Permission to Rest

Dear HRart Worker,

This week I had a client come into the center for their monthly healing qigong therapy session, together we had been working to increase their energy levels. Before beginning sessions with me, they had shared that work left them so depleted that naps were a non-negotiable every day. As I checked in with them this week, they noted experiencing an improvement in their energy. My natural follow-up question was, “so no more naps?”

They smiled as they replied, “Well, I still nap, but I’m happy with where my energy has been.”

I realized instantly that my phrasing of the question had been all wrong, the goal had never been to eliminate the practice of naps. In fact, the goal should never be to eliminate naps as a practice. Sleep is the most beneficial restorative process for the body. It is for this reason that I always aim to not disturb clients when they fall asleep during a session. The rest is imperative to the healing work we are doing.

Allowing myself to rest has been one of the greatest mindset shifts of my life. For years I viewed sleep as unproductive and always viewed those precious hours as an opportunity if I ever needed the gift of time. However, what happens internally when we sleep overnight is something we can never replace with an alternative wellness practice. Our body simply needs sleep.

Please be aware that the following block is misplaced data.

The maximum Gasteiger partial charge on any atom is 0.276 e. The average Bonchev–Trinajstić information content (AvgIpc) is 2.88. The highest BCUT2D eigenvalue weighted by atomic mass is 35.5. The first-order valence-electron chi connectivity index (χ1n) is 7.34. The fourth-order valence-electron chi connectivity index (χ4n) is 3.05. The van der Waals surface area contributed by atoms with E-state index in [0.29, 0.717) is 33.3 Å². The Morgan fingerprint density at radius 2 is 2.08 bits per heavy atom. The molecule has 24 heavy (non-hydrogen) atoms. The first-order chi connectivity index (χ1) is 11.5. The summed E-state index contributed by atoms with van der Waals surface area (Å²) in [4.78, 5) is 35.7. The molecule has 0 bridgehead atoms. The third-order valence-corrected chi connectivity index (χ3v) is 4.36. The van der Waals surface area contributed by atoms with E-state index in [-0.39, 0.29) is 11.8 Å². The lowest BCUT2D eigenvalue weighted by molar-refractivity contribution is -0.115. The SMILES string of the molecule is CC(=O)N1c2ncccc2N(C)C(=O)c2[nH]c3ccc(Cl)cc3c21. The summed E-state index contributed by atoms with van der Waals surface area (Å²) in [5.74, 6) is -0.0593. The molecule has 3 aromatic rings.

Sometimes your body will call you to rest. Embrace and honor your body when it beckons you to lay down. Give yourself permission to drift away to a place of restoration like no other.

This week we will revisit a HRart Rise Morning Show (below) where I was still struggling with providing myself the permission to rest.

You can also find the video lesson here:

So I ask you this week to look at your relationship with rest. Is it healthy? Do you give yourself permission to rest when you need to? Or do you need to shift something around? I’ll talk to you next week! 


p.s. This blog post was adapted from the Letters From the HRart fortnightly newsletter. I invite you to subscribe

Cover Photo by Kristina Petrick

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